A federal judge issued an injunction Thursday barring elections officials in Gwinnett County, and elsewhere across Georgia, from rejecting absentee ballots because signatures on the ballots don’t match those on file for the affected voters.
U.S. District Court Judge Leigh Martin May issued the injunction after giving attorneys for civil rights groups and residents who filed the complaint, as well as those representing the Gwinnett County Board of Elections and Secretary of State Brian Kemp an opportunity to weigh in on it.
The injunction is in response to two lawsuits that have been filed against Kemp and Gwinnett County elections officials challenging the rejection of hundreds of absentee ballots for mismatched signatures and other reasons.
“This injunction applies to all absentee ballot applications and absentee ballots rejected solely on the basis of signature mismatches submitted in this current election,” May said in the order. “This injunction does not apply to voters who have already cast an in-person vote.”
The absentee ballot issue is the latest battleground in an already contentious general election season in which several seats are being contested in tight races, including the gubernatorial race headlined by Kemp and Democrat Stacey Abrams.
The lawsuits challenging the rejection of absentee ballots were filed on the heels of a separate federal lawsuit challenging the state’s move to put the registrations of 53,000 voters, mostly minority voters, on hold. Kemp is a defendant in that lawsuit as well.
Attorneys for Kemp and the state were quick to ask the federal court to postpone the injunction issued by May until an Appeals Court can rule on it.
The judge’s order stipulates that any absentee ballots that raise questions because of mismatched signatures is to be treated as a provisional ballot and the voters should be given an opportunity to prove their identity in person or through an attorney.
It also lays out a process for appealing the rejection although it won’t change the date when local elections officials must certify the results of the general election.
Gwinnett County, for example, won’t have to recertify its results to account for absentee ballot rejections that are still being appealed — unless the county of those ballots could swing the outcome of a race.
Attorneys for Kemp and the state argued the process laid out in May’s order would be too disruptive to the elections process.
“Last-minute challenges to longstanding election procedures have long been disfavored because they threaten to disrupt the orderly administration of elections, which is essential to the functioning of our participatory democracy,” the attorneys wrote in their request for a stay of the injunction.
“This Court’s preliminary injunction is a case in point; by adding brand new, untested processes ad hoc to long-established election procedures at the eleventh hour, it will introduce uncertainty and confusion under extreme time pressure at best, and it risks undermining the integrity of the State’s election process.”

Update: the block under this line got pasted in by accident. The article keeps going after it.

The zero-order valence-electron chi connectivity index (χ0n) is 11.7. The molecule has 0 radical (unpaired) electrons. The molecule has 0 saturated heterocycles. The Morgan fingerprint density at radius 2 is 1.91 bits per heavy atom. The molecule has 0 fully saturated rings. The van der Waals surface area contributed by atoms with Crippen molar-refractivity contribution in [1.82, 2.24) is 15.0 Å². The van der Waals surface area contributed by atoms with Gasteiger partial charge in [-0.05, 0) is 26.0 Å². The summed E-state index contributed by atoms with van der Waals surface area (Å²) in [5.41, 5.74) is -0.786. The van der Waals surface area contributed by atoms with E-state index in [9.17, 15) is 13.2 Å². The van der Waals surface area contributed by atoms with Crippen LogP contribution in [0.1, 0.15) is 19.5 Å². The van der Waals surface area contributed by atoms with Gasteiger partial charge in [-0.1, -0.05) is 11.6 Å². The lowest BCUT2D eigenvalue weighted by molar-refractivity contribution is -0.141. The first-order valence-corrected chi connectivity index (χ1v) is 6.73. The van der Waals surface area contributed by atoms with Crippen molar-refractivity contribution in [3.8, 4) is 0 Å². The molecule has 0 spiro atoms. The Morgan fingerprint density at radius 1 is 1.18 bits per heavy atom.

The attorneys also downplayed the severity of the absentee ballot rejection issue in Gwinnett County.
“(In) Gwinnett County, where Plaintiffs appear to have heightened concerns due to ‘news reports,’ all rejections for questionable signatures are given a second layer of review by a team of three experienced current and former directors of election,” the attorneys said in their petition to the court.
“Moreover, the risk of erroneous deprivation appears to be demonstrably low: For instance, in Gwinnett County, only nine absentee ballots have been rejected due to signature mismatch thus far.”
ACLU of Georgia Executive Director Andrea Young criticized Kemp and the request for a postponement of the injunction in a statement Thursday night. The ACLU helped represent the groups that were suing the county and the state over the absentee matter.
“We are disappointed that the Secretary of State is unwilling to grant due process to Georgia citizens who vote by absentee ballot,” Young said in the statement. “We will continue to defend the rights of Georgia voters.”
But after a preliminary version of the injunction was issued Wednesday — pending feedback from both sides — it won applause from groups and residents who filed the suits even though they had some suggestions for changes.
“When we have laws that infringe on the right to vote absentee, it is the most vulnerable members of our communities who suffer the most,” said Phi Nguyen, litigation director for one of the groups that filed the suit, Asian Americans Advancing Justice Atlanta, in a statement.
“It’s the elderly, the disabled — for whom physically getting to the polls is a real challenge. It’s the immigrant who is limited (in English proficiency) who may be too intimidated to vote in person. It’s those who don’t own a car or otherwise have reliable transportation.”
Meanwhile, Georgia Muslim Voter Project board chairman Saleemah Abdul-Ghafur said, “The right to vote is both sacred and fundamental. We thank the Court for their diligence in reviewing our request and for issuing the temporary restraining order to ensure that every vote counts.”